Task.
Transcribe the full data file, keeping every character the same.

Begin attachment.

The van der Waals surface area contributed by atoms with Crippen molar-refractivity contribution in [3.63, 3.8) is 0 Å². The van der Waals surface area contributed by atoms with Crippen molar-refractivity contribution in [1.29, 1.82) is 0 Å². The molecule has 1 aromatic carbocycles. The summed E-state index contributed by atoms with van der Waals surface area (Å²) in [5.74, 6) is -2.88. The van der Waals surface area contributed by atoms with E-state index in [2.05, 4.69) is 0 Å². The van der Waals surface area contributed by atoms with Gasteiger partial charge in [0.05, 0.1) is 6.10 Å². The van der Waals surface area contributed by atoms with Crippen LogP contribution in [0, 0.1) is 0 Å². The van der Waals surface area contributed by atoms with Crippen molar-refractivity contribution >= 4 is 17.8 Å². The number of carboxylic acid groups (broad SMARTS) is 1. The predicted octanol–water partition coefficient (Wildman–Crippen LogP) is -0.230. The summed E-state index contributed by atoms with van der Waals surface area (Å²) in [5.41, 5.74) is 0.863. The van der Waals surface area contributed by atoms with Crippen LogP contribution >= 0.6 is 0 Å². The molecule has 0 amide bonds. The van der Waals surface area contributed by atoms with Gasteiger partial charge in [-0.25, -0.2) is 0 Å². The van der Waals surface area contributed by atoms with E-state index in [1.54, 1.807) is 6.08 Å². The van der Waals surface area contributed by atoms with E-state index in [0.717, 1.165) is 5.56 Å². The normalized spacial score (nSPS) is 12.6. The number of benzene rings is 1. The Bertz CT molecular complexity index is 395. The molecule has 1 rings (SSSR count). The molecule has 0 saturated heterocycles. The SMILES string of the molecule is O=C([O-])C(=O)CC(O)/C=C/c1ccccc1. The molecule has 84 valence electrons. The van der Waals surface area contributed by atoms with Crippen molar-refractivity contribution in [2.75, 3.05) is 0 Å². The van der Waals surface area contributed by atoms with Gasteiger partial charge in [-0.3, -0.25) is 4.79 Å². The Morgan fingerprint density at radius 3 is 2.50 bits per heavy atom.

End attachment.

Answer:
The van der Waals surface area contributed by atoms with Crippen molar-refractivity contribution in [3.63, 3.8) is 0 Å². The van der Waals surface area contributed by atoms with Crippen molar-refractivity contribution in [1.29, 1.82) is 0 Å². The molecule has 1 aromatic carbocycles. The summed E-state index contributed by atoms with van der Waals surface area (Å²) in [5.74, 6) is -2.88. The van der Waals surface area contributed by atoms with E-state index in [2.05, 4.69) is 0 Å². The van der Waals surface area contributed by atoms with Gasteiger partial charge in [0.05, 0.1) is 6.10 Å². The van der Waals surface area contributed by atoms with Crippen LogP contribution in [0, 0.1) is 0 Å². The van der Waals surface area contributed by atoms with Crippen molar-refractivity contribution >= 4 is 17.8 Å². The number of carboxylic acid groups (broad SMARTS) is 1. The predicted octanol–water partition coefficient (Wildman–Crippen LogP) is -0.230. The summed E-state index contributed by atoms with van der Waals surface area (Å²) in [5.41, 5.74) is 0.863. The van der Waals surface area contributed by atoms with Crippen LogP contribution >= 0.6 is 0 Å². The molecule has 0 amide bonds. The van der Waals surface area contributed by atoms with Gasteiger partial charge in [-0.25, -0.2) is 0 Å². The van der Waals surface area contributed by atoms with E-state index in [1.54, 1.807) is 6.08 Å². The van der Waals surface area contributed by atoms with E-state index in [0.717, 1.165) is 5.56 Å². The normalized spacial score (nSPS) is 12.6. The number of benzene rings is 1. The Bertz CT molecular complexity index is 395. The molecule has 1 rings (SSSR count). The molecule has 0 saturated heterocycles. The SMILES string of the molecule is O=C([O-])C(=O)CC(O)/C=C/c1ccccc1. The molecule has 84 valence electrons. The van der Waals surface area contributed by atoms with Crippen molar-refractivity contribution in [2.75, 3.05) is 0 Å². The van der Waals surface area contributed by atoms with Gasteiger partial charge in [-0.3, -0.25) is 4.79 Å². The Morgan fingerprint density at radius 3 is 2.50 bits per heavy atom.